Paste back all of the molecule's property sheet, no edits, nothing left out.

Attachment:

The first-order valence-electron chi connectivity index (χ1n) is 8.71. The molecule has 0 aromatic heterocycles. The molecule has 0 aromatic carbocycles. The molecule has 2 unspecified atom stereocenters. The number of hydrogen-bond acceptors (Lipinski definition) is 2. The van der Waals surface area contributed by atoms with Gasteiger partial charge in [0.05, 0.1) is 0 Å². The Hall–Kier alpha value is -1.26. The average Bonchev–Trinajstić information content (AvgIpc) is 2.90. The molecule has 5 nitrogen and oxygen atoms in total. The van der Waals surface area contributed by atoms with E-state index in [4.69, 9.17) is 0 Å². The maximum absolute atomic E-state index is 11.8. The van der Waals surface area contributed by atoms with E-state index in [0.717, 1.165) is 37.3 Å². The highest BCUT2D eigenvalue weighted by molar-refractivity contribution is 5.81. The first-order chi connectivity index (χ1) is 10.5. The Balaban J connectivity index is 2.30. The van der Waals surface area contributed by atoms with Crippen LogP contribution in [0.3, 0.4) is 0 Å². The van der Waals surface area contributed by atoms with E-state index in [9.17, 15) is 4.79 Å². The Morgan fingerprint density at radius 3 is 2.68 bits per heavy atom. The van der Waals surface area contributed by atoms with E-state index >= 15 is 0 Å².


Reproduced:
The first-order valence-electron chi connectivity index (χ1n) is 8.71. The molecule has 0 aromatic heterocycles. The molecule has 0 aromatic carbocycles. The molecule has 2 unspecified atom stereocenters. The number of hydrogen-bond acceptors (Lipinski definition) is 2. The van der Waals surface area contributed by atoms with Gasteiger partial charge in [0.05, 0.1) is 0 Å². The Hall–Kier alpha value is -1.26. The average Bonchev–Trinajstić information content (AvgIpc) is 2.90. The molecule has 5 nitrogen and oxygen atoms in total. The van der Waals surface area contributed by atoms with E-state index in [4.69, 9.17) is 0 Å². The maximum absolute atomic E-state index is 11.8. The van der Waals surface area contributed by atoms with E-state index in [0.717, 1.165) is 37.3 Å². The highest BCUT2D eigenvalue weighted by molar-refractivity contribution is 5.81. The first-order chi connectivity index (χ1) is 10.5. The Balaban J connectivity index is 2.30. The van der Waals surface area contributed by atoms with Crippen LogP contribution in [0.3, 0.4) is 0 Å². The van der Waals surface area contributed by atoms with E-state index in [9.17, 15) is 4.79 Å². The Morgan fingerprint density at radius 3 is 2.68 bits per heavy atom. The van der Waals surface area contributed by atoms with E-state index >= 15 is 0 Å².